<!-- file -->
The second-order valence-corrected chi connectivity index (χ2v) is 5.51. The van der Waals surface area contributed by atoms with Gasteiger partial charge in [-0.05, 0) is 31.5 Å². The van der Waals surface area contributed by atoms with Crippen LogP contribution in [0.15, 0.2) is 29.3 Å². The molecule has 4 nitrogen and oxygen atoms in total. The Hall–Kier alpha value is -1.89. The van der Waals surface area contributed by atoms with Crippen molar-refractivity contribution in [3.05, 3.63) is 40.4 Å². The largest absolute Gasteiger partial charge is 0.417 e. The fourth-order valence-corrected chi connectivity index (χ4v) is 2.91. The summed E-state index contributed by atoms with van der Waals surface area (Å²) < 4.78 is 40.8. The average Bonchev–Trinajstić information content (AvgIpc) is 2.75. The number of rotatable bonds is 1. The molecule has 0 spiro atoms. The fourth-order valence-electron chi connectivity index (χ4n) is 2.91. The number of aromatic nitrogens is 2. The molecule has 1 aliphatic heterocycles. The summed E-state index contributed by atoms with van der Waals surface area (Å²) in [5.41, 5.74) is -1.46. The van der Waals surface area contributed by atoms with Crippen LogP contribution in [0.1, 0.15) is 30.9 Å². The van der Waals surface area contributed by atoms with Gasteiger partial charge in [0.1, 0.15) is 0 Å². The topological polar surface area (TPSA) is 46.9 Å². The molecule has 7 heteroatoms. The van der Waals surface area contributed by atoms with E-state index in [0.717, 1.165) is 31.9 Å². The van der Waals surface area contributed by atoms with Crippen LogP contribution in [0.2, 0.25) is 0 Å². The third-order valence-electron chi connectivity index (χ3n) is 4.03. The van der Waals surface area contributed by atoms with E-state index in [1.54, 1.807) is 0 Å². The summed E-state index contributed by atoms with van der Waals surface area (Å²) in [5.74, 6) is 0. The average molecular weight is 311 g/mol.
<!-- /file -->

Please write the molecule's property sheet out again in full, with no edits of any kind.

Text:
The second-order valence-corrected chi connectivity index (χ2v) is 5.51. The van der Waals surface area contributed by atoms with Gasteiger partial charge in [-0.05, 0) is 31.5 Å². The van der Waals surface area contributed by atoms with Crippen LogP contribution in [0.15, 0.2) is 29.3 Å². The molecule has 4 nitrogen and oxygen atoms in total. The Hall–Kier alpha value is -1.89. The van der Waals surface area contributed by atoms with Crippen molar-refractivity contribution in [3.05, 3.63) is 40.4 Å². The largest absolute Gasteiger partial charge is 0.417 e. The fourth-order valence-corrected chi connectivity index (χ4v) is 2.91. The summed E-state index contributed by atoms with van der Waals surface area (Å²) < 4.78 is 40.8. The average Bonchev–Trinajstić information content (AvgIpc) is 2.75. The number of rotatable bonds is 1. The molecule has 0 spiro atoms. The fourth-order valence-electron chi connectivity index (χ4n) is 2.91. The number of aromatic nitrogens is 2. The molecule has 1 aliphatic heterocycles. The summed E-state index contributed by atoms with van der Waals surface area (Å²) in [5.41, 5.74) is -1.46. The van der Waals surface area contributed by atoms with Crippen LogP contribution in [0.1, 0.15) is 30.9 Å². The van der Waals surface area contributed by atoms with Gasteiger partial charge in [0.1, 0.15) is 0 Å². The topological polar surface area (TPSA) is 46.9 Å². The molecule has 7 heteroatoms. The van der Waals surface area contributed by atoms with E-state index in [0.717, 1.165) is 31.9 Å². The van der Waals surface area contributed by atoms with Crippen LogP contribution in [0.2, 0.25) is 0 Å². The third-order valence-electron chi connectivity index (χ3n) is 4.03. The van der Waals surface area contributed by atoms with E-state index in [1.54, 1.807) is 0 Å². The summed E-state index contributed by atoms with van der Waals surface area (Å²) in [5.74, 6) is 0. The average molecular weight is 311 g/mol.